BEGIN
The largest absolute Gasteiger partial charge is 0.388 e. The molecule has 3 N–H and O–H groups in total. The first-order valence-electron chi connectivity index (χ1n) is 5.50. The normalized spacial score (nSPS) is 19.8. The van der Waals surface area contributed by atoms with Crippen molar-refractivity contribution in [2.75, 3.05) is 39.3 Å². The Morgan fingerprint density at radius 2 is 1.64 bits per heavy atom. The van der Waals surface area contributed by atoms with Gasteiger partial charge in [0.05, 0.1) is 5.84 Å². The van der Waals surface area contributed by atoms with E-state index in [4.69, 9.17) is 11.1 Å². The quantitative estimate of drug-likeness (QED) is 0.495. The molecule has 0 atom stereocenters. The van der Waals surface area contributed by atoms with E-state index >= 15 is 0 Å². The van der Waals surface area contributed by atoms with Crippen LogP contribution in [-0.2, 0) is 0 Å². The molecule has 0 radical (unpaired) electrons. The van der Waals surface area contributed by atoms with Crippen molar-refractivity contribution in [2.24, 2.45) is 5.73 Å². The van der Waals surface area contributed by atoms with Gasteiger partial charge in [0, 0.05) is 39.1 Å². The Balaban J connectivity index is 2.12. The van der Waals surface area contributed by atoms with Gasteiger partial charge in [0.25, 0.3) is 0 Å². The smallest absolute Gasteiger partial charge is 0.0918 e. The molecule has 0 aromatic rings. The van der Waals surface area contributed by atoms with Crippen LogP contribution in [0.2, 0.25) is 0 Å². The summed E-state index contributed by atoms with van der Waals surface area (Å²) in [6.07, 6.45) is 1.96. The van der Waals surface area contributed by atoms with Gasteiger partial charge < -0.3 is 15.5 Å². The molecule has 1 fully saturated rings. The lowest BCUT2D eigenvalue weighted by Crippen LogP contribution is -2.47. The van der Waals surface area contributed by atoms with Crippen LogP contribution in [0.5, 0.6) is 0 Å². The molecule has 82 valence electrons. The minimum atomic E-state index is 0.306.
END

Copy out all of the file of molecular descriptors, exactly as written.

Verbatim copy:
The largest absolute Gasteiger partial charge is 0.388 e. The molecule has 3 N–H and O–H groups in total. The first-order valence-electron chi connectivity index (χ1n) is 5.50. The normalized spacial score (nSPS) is 19.8. The van der Waals surface area contributed by atoms with Crippen molar-refractivity contribution in [2.75, 3.05) is 39.3 Å². The Morgan fingerprint density at radius 2 is 1.64 bits per heavy atom. The van der Waals surface area contributed by atoms with Gasteiger partial charge in [0.05, 0.1) is 5.84 Å². The van der Waals surface area contributed by atoms with E-state index in [4.69, 9.17) is 11.1 Å². The quantitative estimate of drug-likeness (QED) is 0.495. The molecule has 0 atom stereocenters. The van der Waals surface area contributed by atoms with E-state index >= 15 is 0 Å². The van der Waals surface area contributed by atoms with Crippen LogP contribution in [-0.2, 0) is 0 Å². The molecule has 0 radical (unpaired) electrons. The van der Waals surface area contributed by atoms with Crippen molar-refractivity contribution in [2.24, 2.45) is 5.73 Å². The van der Waals surface area contributed by atoms with Gasteiger partial charge in [0, 0.05) is 39.1 Å². The Balaban J connectivity index is 2.12. The van der Waals surface area contributed by atoms with Gasteiger partial charge in [0.25, 0.3) is 0 Å². The smallest absolute Gasteiger partial charge is 0.0918 e. The molecule has 0 aromatic rings. The van der Waals surface area contributed by atoms with Crippen LogP contribution in [0.2, 0.25) is 0 Å². The summed E-state index contributed by atoms with van der Waals surface area (Å²) in [6.07, 6.45) is 1.96. The van der Waals surface area contributed by atoms with Gasteiger partial charge < -0.3 is 15.5 Å². The molecule has 1 fully saturated rings. The lowest BCUT2D eigenvalue weighted by Crippen LogP contribution is -2.47. The van der Waals surface area contributed by atoms with Crippen LogP contribution in [0.5, 0.6) is 0 Å². The molecule has 82 valence electrons. The minimum atomic E-state index is 0.306.